Present day Nablus is the second largest urban center in the West Bank. We entered the city from the southeast where streets are lined with shoddily built cement structures, a disappointing introduction to a place of such historical stature. Our first stop was Joseph’s Tomb (Qabr Yusuf), located in Balata, the site of the biblical Shechem and now a crowded residential neighborhood. The significance of the shrine itself is a matter of dispute. For Jewish believers, it is the grave of the biblical Joseph, Jacob’s son, while Moslems believe that it is the burial place of Sheikh Yusuf, a local saint. The tomb, a flashpoint for violence since the 1980s, is off limits to Palestinians. A PA security official manning the checkpoint near the tomb reminded our guide that entry was forbidden. From there we walked to Jacob’s Well (Bir Yaacoub) located in the copper-domed Orthodox church, built at the site of several older churches dating back to 327 AD. The Well of Jacob, known in Christian tradition as the site where Jesus converted a Samaritan woman who then spread the word to her community, is located underneath the church in an ancient chapel. In 1979 a group of settlers tried to take over the chapel claiming that it was a Jewish holy site. The priest who stood up to them, Archmandrite Philoumenos of Cyprus, was brutally hacked to death and thirty years later he was declared a saint. A drink of water from this 40 meter-deep well was most refreshing after a 15 km hike in hot weather.

A 19th century colorized photo shows Samaritans standing at the entrance of Jacob's Well (L). A photo from 1900s shows a Samaritan woman beside Jacob's Well. Phot. (left) Bonfils Phot. Underwood & Underwood

A 19th century colorized photo shows Samaritans standing at the entrance of Jacob’s Well (L). A photo from 1900s shows a Samaritan woman beside Jacob’s Well. Phot. (left) Bonfils Phot. Underwood & Underwood

The old center of Nablus, al Qasaba, contrasts sharply with the outlying areas. It is a maze of narrow alleys bustling with life and activity. The market, reminiscent of Damascus’ souk, houses shops, stalls, and carts that sell local vegetables, spices, sweets, handicrafts, as well as the inevitable Chinese imports. One felicitous item sold here is an arguileh (water pipe) in the shape of an AK-47, a symbol of Palestinian resistance. Unfortunately, the artifact quickly lost its appeal when we found out it was made in China. In the streets near the historic al Kabir mosque, the walls are covered with the portraits of young fighters fiercely peering at passers-by as a reminder that conflict is never far away. In addition to producing martyrs, Nablus is also known for making the best knefeh, a pastry made of goat cheese covered with a layer of semolina and syrup, and the place to have it is al Aqsa, a small hole in the wall which specializes this local delicacy. After our long hike, we rewarded ourselves with a warm gooey portion of knefeh as we watched it being made in large round baking trays across the alley.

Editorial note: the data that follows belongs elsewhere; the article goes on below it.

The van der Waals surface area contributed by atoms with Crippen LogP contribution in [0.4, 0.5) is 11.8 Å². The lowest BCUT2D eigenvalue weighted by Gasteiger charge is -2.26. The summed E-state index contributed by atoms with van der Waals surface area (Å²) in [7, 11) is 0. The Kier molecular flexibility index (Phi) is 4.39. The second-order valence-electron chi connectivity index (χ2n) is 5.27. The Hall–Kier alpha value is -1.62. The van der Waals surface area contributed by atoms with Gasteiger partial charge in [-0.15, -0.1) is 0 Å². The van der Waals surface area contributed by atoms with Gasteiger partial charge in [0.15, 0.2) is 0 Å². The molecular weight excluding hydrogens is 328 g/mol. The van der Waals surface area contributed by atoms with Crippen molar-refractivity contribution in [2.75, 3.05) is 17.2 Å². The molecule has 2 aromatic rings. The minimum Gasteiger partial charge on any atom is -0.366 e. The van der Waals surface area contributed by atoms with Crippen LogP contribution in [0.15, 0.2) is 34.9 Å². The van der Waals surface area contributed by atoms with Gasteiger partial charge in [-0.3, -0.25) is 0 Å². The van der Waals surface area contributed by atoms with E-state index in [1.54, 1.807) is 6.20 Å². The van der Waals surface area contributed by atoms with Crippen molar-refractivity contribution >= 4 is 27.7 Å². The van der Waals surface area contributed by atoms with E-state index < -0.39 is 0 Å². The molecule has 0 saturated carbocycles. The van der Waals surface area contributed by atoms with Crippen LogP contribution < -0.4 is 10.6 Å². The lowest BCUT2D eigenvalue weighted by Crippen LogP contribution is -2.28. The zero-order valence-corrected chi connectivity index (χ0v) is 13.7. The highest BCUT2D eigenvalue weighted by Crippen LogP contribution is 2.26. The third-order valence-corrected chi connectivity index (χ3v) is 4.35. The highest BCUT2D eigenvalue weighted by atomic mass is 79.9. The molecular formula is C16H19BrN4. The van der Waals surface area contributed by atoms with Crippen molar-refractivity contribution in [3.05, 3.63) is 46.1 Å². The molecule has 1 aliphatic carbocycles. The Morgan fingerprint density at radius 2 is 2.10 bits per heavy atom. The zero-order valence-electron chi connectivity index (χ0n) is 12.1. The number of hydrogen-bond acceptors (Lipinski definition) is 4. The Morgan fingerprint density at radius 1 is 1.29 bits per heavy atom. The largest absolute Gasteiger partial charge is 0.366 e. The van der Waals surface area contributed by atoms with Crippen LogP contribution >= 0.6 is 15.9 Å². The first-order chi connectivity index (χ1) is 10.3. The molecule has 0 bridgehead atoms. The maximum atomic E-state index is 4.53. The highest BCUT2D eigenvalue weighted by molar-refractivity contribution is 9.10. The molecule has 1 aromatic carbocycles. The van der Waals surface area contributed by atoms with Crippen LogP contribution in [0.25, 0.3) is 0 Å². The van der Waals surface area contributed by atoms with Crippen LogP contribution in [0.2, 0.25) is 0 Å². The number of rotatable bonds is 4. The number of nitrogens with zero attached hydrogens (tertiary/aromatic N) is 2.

Graffiti in the old section of Nablus glorifying Palestinian youth killed in battles with Israeli soldiers. Phot. (left) Norbert Schiller Phot. Zina Hemady (taken with iPhone)

Graffiti in the old section of Nablus glorifying Palestinian youth killed in battles with Israeli soldiers. Phot. (left) Norbert Schiller Phot. Zina Hemady (taken with iPhone)

Another notable site in Nablus is the Samaritan Quarter, a dark and dilapidated district in the old city. The Samaritans trace their origin to the Israelite tribes that survived the Assyrian conquest and stayed in Palestine during the Babylonian exile. They claim that they practice the purest version of Judaism. However, a rift occurred with the returning Jews in post-exile days and it is still persistent today. Relations with the Palestinians have generally been cordial although there is some suspicion about the Samaritans’ loyalties especially that they hold both Palestinian and Israeli ID and some even have Jordanian travel documents. The Samaritan Quarter was abandoned by its original inhabitants during the first Intifada (1987-1990) and most have resettled on Mount Gerizim.

The 600 year-old walls of the Yasmeen Hotel in the old city of Nablus (L). The Nablus Khan taken in the 1920s. Phot. (left)  Norbert Schiller Phot. Karl Grober

The 600 year-old walls of the Yasmeen Hotel in the old city of Nablus (L). The Nablus Khan taken in the 1920s. Phot. (left) Norbert Schiller Phot. Karl Gröber

Also part of historical Nablus is al Yasmeen hotel, where we spent the night. It is a 600-year-old stone building with an inner courtyard and fountain, located in the old city. The hotel has a spectacular view of the central square and its green-domed an Nasr mosque, a well-known landmark, with the mountains in the background. We begrudgingly left Nablus after a half-day visit, with the intention of coming back to explore more of this fascinating multi-faceted city.

 

Exhibition

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Part 1: Nazareth to Zababdeh

Part 3: Nablus to Jericho